system model, ∇ is the shift operator, A(∇), B(∇) are

polynomials deﬁned as follows:

A(∇)Q

est

(t) =

n

∑

i=0

a

i

Q

est

(t − i+ 1), (5)

B(∇) f(t) =

m

∑

j=1

b

j

f(t − j+ 1). (6)

Here n is the model output order, and m is the model

input order satisfying the condition m ≤ n.

Now we describe all steady-state or constant so-

lutions of the equation (3). Let Q

est

(t) ≡ Q

0

and

f(t) ≡ f

0

for all t = 0, 1, 2. . ., then, we obtain from

(4) that

(A(1) + B(1))Q

0

= B(1) f

0

. (7)

We assume that A(1) = 0 and B(1) 6= 0. This yields

to the following conditions on parameters coefﬁcients

of the model:

n

∑

i=0

a

i

= 0, (8)

m

∑

j=1

b

j

6= 0. (9)

Under the assumptions (8) and (9), it immediately fol-

lows from (7) that

Q

0

= f

0

. (10)

Since f(t) is deﬁned by (2), (3), (10) it implies that

Q

0

is the corresponding solution of the equation (1).

Hence, steady-states of the dynamical model are de-

scribed by the static model.

Furthermore, if the system is stable i.e; all z :

A(z)+B(z) = 0 belong to | z |< 1 (all poles of the sys-

tem are inside the unit disk) (Ogata, 1995), then the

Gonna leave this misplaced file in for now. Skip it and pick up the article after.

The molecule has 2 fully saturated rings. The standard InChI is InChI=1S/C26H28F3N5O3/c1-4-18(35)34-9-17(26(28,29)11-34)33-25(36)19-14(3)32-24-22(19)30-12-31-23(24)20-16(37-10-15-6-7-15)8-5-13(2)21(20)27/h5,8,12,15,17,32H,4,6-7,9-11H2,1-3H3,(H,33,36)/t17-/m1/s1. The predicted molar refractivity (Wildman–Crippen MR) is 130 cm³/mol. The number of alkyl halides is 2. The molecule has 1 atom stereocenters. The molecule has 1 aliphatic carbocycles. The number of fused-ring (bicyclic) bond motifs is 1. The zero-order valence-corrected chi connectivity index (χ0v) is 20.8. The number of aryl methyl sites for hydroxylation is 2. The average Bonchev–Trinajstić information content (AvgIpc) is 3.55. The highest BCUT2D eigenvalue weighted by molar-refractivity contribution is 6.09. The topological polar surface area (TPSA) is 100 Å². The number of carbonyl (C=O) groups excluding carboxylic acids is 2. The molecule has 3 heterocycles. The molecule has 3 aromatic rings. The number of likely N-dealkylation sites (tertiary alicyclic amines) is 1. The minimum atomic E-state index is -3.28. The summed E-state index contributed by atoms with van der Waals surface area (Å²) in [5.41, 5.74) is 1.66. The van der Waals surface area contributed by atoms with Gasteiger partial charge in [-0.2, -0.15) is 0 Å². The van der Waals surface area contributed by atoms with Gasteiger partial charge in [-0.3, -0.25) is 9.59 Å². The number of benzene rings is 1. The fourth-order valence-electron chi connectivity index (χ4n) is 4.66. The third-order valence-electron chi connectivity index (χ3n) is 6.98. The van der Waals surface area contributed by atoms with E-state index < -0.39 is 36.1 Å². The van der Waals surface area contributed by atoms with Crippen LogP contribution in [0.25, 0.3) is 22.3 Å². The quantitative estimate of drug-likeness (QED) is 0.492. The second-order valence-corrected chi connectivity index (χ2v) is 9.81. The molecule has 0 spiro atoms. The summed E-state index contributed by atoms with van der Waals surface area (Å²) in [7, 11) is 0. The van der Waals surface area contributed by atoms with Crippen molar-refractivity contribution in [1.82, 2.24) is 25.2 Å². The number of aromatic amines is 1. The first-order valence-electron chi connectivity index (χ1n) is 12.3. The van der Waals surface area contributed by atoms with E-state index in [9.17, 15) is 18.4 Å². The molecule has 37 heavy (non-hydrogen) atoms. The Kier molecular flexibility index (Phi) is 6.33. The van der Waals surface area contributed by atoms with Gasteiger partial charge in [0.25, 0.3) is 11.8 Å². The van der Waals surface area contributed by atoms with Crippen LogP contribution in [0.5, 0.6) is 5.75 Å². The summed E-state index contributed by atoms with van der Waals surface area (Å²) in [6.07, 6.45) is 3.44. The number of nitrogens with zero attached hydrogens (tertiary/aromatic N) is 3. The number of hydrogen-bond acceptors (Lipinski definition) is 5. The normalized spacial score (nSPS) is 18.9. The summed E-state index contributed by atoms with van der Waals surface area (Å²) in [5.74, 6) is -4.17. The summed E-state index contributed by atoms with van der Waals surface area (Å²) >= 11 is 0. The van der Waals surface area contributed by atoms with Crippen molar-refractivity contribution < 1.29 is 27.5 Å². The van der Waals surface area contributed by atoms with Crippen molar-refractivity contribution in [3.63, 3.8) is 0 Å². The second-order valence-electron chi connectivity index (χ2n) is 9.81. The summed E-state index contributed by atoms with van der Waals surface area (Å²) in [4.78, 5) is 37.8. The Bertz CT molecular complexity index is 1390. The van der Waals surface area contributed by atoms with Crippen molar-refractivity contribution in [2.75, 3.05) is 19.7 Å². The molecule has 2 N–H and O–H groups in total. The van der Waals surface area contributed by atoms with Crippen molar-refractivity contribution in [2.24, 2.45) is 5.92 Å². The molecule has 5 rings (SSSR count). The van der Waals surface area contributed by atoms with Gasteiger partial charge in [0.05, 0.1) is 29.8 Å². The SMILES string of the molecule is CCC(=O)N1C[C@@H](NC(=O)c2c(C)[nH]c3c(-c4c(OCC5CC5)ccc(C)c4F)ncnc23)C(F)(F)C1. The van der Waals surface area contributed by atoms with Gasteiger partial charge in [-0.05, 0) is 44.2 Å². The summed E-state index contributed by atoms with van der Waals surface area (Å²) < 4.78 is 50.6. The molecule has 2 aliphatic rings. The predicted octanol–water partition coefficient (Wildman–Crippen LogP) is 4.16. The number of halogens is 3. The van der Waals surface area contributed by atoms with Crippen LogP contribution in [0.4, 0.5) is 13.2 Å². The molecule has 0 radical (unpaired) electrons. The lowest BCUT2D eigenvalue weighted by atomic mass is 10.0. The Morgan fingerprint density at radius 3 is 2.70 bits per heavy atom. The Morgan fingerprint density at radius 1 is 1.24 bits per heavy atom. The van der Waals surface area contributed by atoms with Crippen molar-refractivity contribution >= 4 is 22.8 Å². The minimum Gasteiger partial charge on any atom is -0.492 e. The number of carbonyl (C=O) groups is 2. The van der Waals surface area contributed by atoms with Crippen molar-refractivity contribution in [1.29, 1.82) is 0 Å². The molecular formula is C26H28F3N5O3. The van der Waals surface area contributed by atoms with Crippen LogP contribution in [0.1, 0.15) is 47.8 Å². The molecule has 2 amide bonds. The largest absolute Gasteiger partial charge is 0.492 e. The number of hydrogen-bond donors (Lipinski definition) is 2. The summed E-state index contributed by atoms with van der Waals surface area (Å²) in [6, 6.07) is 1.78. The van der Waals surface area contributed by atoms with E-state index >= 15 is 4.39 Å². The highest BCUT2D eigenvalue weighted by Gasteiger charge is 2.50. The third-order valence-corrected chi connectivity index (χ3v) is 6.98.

solution of the dynamical system (4) with any initial

conditions and with a constant input f

0

will converge

to the constant output Q

0

satisfying (10).

A DYNAMICAL MODEL FOR PULSATILE FLOW ESTIMATION IN A LEFT VENTRICULAR ASSIST DEVICE

403

2.3.3 Data Analysis

Data was divided into two sets, one set was used

for identiﬁcation and training and the other to val-

idate the model. The off-line least squares method

(Ljung, 1999) was used to estimate the model coefﬁ-

cients. Values of parameter coefﬁcients were chosen

so that the error between estimated Q

est

(t) and mea-

sured ﬂow Q

meas

(t) was minimized. Also, parameters

should fulﬁll the assumptions deﬁned in equations (8)

and (9). Mean absolute error (e), and correlation coef-

ﬁcient (r) were used to check the performance of the

model as follows:

e =

1

N

N

∑

i=1

(Q

meas

(t) − Q

est

(t))

2

, (11)

r =

∑

N

i=1

(Q

meas

(t) − Q

meas

)(Q

est

(t) − Q

est

)

q

∑

N

i=1

(Q

meas

(t) − Q

meas

)

2

∑

N

i=1

(Q

est

(t) − Q

est

)

2

.

(12)

Here N is the length of data. Q

meas

, and Q

est